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Gary Lineker hits out at foreign secretary's advice to gay football fans in Qatar

  • James Cleverly was asked how whether gay football fans will be safe in Qatar

  • Male homosexuality is illegal in Qatar, with a punishment of up to three years in prison and a fine and the possibility of death penalty for Muslims

  • It comes as LGBT campaigner Peter Tatchell claims he was arrested in Qatar for staging a protest

  • Read the full article to find out what advice the foreign secretary has given to gay people in Qatar – and the reaction to his comments

James Cleverly said gay football fans should 'respect Islamic cultural norms' in Qatar. (Getty)
James Cleverly said gay football fans should 'respect Islamic cultural norms' in Qatar. (Getty)

Gary Lineker is among those to have led criticism of the foreign secretary after he said gay football fans who travel to Qatar for the upcoming World Cup should make every effort to “respect Islamic cultural norms”.

James Cleverly was asked about the safety of LGBT+ football fans in Qatar after campaigner Peter Tatchell was stopped by police while staging a protest in the country in the run-up to the tournament.

Cleverly said he had not spoken to the government of Qatar, but confirmed he was being supported by the Foreign Office.

When asked about other gay people who travel to the country in the coming months, Cleverly told LBC that Qatari authorities “want to make sure that football fans are safe, secure and enjoy themselves”, and that “they are going to have to make some compromises in terms of what is an Islamic country with a very different set of cultural norms to our own”.

The comments have sparked a swift backlash, with former England football captain Gary Lineker tweeting:"Whatever you do, don’t do anything Gay. Is that the message?”

Former Leicester City player and BBC pundit Gary Lineker with the FA Cup Trophy final match at the King Power Stadium, Leicester. Picture date: Sunday March 21, 2021.
Gary Lineker was among those to criticise James Cleverly's comments. (PA)

Lucy Powell, Labour’s shadow culture secretary, described Cleverly’s comments as “tone deaf” while the SNP branded them "abhorrent".

Cleverly said: “One of the things I would say for football fans is, you know, please do be respectful of the host nation.

“They are trying to ensure that people can be themselves and enjoy the football, and I think with a little bit of flex and compromise at both ends, it can be a safe, secure and exciting World Cup.”

Watch: LGBT campaigner Peter Tatchell stages rare protest in capital of Qatar

But responding, Powell said: “Sport should be open to all. Many fans will feel they can't attend this tournament to cheer on their team because of Qatar's record on human, workers, and LGBT+ rights.

"The government should be challenging FIFA on how they've put fans in this position, and ensuring the full safety of all fans attending, not defending discriminatory values."

Robbie de Santos, director of communications and external affairs at Stonewall, told Yahoo News UK: "LGBTQ+ people in Qatar are criminalised and persecuted for simply existing and cannot compromise who they are.

"It's vital that the international community, including FIFA, make clear that they expect Qatari authorities to respect and uphold freedom of assembly and expression and the rights of all, including LGBTQ+ people."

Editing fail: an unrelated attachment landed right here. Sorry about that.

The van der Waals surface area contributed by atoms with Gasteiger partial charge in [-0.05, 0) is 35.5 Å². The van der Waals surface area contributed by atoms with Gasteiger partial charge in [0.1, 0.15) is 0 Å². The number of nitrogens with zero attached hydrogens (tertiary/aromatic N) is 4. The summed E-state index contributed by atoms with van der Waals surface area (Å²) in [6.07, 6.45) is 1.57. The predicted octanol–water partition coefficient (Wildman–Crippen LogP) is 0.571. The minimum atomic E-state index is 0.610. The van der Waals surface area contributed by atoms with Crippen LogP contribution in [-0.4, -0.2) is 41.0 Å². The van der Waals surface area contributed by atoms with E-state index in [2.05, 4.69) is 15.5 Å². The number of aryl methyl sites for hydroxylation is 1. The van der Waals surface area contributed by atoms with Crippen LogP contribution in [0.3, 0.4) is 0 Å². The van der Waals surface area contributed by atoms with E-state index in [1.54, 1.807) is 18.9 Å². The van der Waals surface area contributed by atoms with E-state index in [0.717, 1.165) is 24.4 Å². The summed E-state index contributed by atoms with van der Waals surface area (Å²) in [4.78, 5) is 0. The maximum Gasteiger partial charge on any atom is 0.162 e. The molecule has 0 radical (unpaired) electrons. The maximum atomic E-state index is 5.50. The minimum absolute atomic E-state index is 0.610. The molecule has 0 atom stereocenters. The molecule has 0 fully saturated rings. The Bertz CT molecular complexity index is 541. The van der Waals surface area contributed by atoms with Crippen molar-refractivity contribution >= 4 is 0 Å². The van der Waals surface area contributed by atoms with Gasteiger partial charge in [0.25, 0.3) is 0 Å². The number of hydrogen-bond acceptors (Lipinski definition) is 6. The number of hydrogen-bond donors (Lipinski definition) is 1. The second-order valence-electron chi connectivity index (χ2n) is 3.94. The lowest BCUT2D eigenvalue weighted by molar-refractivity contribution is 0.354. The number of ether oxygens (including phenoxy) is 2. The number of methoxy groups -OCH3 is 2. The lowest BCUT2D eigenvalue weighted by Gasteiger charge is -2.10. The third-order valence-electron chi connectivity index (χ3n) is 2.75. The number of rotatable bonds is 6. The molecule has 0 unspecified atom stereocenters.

Kirsten Oswald, the SNP's Women & Equalities Spokesperson, said: "Foreign secretary seems in essence to be advising people travelling to the world cup in Qatar to show some respect and not be gay. This is abhorrent."

Daniel Sohege, director of refugee rights group Stand For All said Cleverly's comments were not "far off the advice routinely given by the Home Office to LGBTQ+ asylum seekers, who he says are told: "Don't show you are gay".

Lib Dem councillor Ross Shipman claimed that Cleverly was essentially saying gay football fans should "compromise on their sexuality", while comedian James Barr tweeted: "This is incredibly disappointing. You would NEVER say to straight people to be respectful of a host country if straight people were being killed."

In a video released on Tuesday, Tatchell claimed he was “subjected to interrogation” while detained for 49 minutes after carrying out the demonstration outside the national museum in Doha.

The 70-year-old activist thanked the public for messages of support and said he would be returning to the airport soon, having been released earlier in the day.

His aim was to draw attention to the country’s treatment of the LGBT community, women and migrant workers, he said.

A man sells balloons in Doha on October 25, 2022, ahead of the Qatar 2022 FIFA World Cup football tournament (Photo by Gabriel BOUYS / AFP) (Photo by GABRIEL BOUYS/AFP via Getty Images)
Preparations are ramping up Doha ahead of the Qatar 2022 FIFA World Cup. (Getty)

“But the most important thing is this protest was to shine a light on the abuse of human rights in Qatar. This is the first ever LGBT+ protest in Qatar or any Gulf state”, he added.

The Peter Tatchell Foundation, a human rights organisation run by the activist, said he had been holding up a placard reading: “Qatar arrests, jails & subjects LGBTs to ‘conversion’ #QatarAntiGay.”

Qatar’s government communications office said: “Rumours on social media that a representative from the Peter Tatchell Foundation has been arrested in Qatar are completely false and without merit.

“An individual standing in a traffic roundabout was cordially and professionally asked to move to the sidewalk, no arrests were made.”

Earlier this year the government announced they would be supporting Qatar with military capabilities – included air support from the RAF – to help counter terrorism fears surrounding the World Cup.

Britain also sold around £6b worth of typhoon jets to the country as part of the package of support.